Elemeiits which lose electrons are electropositive elements and which gain electrons are called electronegative elements. Electropositive elements represent metallic nature whereas electronegative elements represent non-metallic nature. On moving from top to bottom in a group metallic nature increases but in any period on moving from left to right metallic nature decreases.

Question 41.
Of the following pair N and O, whose electron gain enthalpy is more?
Electron gain enthalpy of O is more than N because the valence shell of N -1s2,2s22p3 is half filled, thus it is stable. Thus, tendency to gain an extra e is more in O than in N. Apart from this size of O is smaller than N, thus due to high nuclear charge e is added easily.

Classification of Elements and Periodicity in Properties Class 11 Important Questions Short Answer Type

Question 1.
What do you think? Second electron gain enthalpy like first electron gain enthalpy will be positive, negative or less negative Justify your answer.
O(g)+ e → O;
Δeg H = -141 kJ mol -1
O,sup>-(g) + e → O2-;
Δeg H = +780 kJ mol-1

When oxygen atom gains one electron, to form O ion energy is released. Thus, first electron gain enthalpy of oxygen is negative.
But, when O ion gains one more electron to form O-2 ion, it feels strong electrostatic repulsion. Thus, for the addition of second electron, energy is to be absorbed. Therefore, second electron gain enthalpy of oxygen is positive.

Question 2.
Electron gain enthalpy of fluorine is less negative as compared to chlorine. Give reason.
Electron gain enthalpy (Electron affinity) of fluorine is less negative than chlo¬rine because when one electron enters F, then it enters into a small size (n = 2) energy level where it feels the repulsion of the other electrons present in this level. In Cl electron enters into a larger (n = 3) energy level where it feels very less repulsion force of other electrons present in it. Question 3.
Long form of the periodic table is more superior than Mendeleev’s table. Why?
Long form of periodic table is more superior than Mendeleev’s table because of following reasons:

• Long form of periodic table is based on atomic number which is more fundamental property of an atom.
• Position of every element is decided on the basis of its electronic configuration.
• It represents the similarities in chemical properties, dissimilarities and gradual change in properties of various elements more clearly.
• Here classification of elements is more scientific and reasonable.

Question 4.
Write the main characteristics of Modern periodic table.
The main characteristics of Modem periodic table are :

• This periodic table is based on the electronic configuration of elements.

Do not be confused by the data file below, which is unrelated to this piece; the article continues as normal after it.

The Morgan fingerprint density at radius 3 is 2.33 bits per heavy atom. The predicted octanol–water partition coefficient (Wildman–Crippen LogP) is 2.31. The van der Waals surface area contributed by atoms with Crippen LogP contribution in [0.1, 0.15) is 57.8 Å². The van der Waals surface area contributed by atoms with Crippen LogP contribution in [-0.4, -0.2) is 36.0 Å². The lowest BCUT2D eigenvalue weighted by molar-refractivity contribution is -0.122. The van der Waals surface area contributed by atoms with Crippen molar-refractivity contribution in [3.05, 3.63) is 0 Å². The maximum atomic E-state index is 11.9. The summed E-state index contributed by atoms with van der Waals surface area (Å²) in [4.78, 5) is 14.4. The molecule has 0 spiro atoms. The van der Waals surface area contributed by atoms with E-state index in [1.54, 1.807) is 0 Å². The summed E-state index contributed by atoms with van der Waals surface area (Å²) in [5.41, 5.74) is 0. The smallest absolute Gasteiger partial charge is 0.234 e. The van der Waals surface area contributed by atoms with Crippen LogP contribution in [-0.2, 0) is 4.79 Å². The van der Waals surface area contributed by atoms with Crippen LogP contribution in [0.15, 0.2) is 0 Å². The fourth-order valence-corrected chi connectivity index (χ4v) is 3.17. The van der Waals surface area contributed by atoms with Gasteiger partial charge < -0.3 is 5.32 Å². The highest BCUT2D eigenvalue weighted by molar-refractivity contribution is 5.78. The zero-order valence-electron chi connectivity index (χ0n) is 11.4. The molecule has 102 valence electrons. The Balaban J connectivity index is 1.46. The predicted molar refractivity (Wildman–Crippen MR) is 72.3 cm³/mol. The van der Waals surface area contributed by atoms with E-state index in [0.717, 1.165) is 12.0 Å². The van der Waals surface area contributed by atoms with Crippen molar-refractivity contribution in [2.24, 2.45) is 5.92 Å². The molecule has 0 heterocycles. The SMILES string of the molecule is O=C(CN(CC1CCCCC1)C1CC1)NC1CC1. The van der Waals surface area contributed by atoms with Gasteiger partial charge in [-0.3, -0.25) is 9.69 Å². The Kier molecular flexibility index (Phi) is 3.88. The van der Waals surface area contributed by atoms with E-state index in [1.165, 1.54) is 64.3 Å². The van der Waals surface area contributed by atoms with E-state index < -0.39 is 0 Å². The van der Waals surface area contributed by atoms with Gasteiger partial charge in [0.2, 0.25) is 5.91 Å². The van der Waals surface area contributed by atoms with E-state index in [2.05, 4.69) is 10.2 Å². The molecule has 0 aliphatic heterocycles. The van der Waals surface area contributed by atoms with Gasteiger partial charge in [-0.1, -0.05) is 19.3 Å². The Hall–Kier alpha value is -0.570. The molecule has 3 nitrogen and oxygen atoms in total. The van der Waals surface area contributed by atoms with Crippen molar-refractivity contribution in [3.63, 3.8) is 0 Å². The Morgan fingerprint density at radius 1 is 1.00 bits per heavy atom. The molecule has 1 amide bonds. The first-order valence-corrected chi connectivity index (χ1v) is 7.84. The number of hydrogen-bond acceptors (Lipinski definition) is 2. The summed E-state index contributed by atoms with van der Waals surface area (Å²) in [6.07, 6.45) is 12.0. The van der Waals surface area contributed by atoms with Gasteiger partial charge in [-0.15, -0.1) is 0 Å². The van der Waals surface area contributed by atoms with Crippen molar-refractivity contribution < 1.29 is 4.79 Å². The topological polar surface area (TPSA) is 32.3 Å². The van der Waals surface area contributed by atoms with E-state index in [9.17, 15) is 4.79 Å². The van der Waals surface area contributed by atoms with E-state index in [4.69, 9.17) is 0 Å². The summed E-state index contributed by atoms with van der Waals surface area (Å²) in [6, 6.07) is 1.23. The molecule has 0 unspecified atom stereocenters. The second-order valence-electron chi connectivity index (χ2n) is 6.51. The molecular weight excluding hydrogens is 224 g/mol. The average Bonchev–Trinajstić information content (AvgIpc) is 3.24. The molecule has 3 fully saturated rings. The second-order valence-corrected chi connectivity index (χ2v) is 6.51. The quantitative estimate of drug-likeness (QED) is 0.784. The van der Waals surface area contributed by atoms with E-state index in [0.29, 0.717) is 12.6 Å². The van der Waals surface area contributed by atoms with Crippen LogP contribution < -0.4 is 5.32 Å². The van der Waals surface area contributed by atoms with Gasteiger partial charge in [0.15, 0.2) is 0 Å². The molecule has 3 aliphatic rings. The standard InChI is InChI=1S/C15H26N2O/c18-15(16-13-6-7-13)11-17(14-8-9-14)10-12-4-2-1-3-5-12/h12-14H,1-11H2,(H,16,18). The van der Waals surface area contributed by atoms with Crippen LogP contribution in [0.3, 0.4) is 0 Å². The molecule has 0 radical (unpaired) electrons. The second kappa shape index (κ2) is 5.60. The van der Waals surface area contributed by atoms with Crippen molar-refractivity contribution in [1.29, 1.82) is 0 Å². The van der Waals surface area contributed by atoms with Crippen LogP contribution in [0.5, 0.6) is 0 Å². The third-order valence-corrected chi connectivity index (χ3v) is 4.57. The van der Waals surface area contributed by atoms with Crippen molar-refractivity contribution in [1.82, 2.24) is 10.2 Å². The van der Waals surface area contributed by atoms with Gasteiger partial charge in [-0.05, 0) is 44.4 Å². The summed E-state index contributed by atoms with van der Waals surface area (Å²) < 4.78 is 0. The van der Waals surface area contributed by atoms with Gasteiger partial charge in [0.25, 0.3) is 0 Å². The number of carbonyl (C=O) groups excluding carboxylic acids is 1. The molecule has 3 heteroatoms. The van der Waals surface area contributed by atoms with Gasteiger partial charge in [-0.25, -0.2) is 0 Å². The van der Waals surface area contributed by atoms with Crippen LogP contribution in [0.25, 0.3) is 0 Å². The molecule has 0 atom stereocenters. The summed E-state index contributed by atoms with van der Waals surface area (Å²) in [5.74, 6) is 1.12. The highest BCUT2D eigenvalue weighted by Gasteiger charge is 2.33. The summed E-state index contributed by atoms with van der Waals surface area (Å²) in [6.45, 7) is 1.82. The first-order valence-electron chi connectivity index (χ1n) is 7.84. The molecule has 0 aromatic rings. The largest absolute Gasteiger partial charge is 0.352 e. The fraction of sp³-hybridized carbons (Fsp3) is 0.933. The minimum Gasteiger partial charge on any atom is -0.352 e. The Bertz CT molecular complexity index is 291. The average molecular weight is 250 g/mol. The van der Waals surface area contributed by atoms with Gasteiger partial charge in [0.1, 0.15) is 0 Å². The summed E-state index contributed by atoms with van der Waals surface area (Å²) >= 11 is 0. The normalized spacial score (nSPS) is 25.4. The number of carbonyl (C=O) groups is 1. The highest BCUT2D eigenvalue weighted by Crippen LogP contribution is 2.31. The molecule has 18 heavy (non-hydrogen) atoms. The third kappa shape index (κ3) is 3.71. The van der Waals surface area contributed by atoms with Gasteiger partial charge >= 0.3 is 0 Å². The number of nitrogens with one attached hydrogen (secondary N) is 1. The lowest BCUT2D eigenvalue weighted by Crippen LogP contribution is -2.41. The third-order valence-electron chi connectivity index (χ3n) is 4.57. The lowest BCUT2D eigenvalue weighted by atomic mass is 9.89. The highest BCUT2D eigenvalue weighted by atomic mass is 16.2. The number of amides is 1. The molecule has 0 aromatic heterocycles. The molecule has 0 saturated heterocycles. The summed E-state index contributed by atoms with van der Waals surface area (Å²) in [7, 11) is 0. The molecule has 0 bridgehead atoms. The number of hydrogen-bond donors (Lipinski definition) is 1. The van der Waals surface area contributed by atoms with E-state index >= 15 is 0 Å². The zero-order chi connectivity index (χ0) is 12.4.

• Metals and non-metals are placed separately.
• Transition elements are separated from normal elements.
• On the basis of filling of electrons in elements, all the elements are divided into s,p, d and f block.
• Rare earth elements are placed in a suitable place outside, below the main periodic table.

Question 5.
Atomic number of an element is 17. Locate its position in the periodic table giving its electronic configuration.
Electronic configuration of element of atomic number 17 =1s2,2s2 2p6,3s2 3p5

• Electronic configuration of outermost shell is 3s2 3p5. So it is element of p-block.
• Group: If a shell is incomplete, then the number of electrons represents the group of that element. Therefore, it is an element of 7th group.
• Sub-group: If last electron enters into s or p sub-shell, then it is the element of sub-group A.
• Period: Number of shells represents the period.This element is the member of third period.
1. Group = 7
2. Sub-group = A
3. Period = 3

Question 6.
Electronic configuration of an element is 1s2,2s2 2p6,3s2 3p6. In which group this element will be placed and why? Explain.
Electronic configuration of outermost orbit of this element is 3s2 3p6. It is well known that electronic configuration of outermost orbit ns2 np b is of noble gases (except He). Therefore, this element is also a noble gas which belongs to group 18 in modem periodic table.

Question 7.
All transition elements are d -block elements but all d -block elements are not transition elements. Explain.
Elements in which last electron enters into rf-block orbital are called if-block elements or transition elements. General outer electronic configuration of these elements is (n – 1)d1-10, ns0 – 2Electronic configuration of Zn, Cd and Hg is (n-l)d1-10, ns2 but they do not show the characteristics of transition elements.

The d-orbitals of these elements is completely filled in their ground state or in common oxidation state. Therefore, they could not be considered as transition elements. Thus, on the basis of properties all transition elements are d-block elements and on the basis of electronic configuration, all d-block elements are not transition elements.

Question 8.
What do you understand by iso-electronic species? Write the name of such a species which is iso-electronic with the following atoms and ions :
(i) F
(ii) Ar
(iii) Mg2+
(iv) Rb+.
In iso-electronic species number of electrons are same but nuclear charge is different.
In these species, with the increase in nuclear charge, size decreases.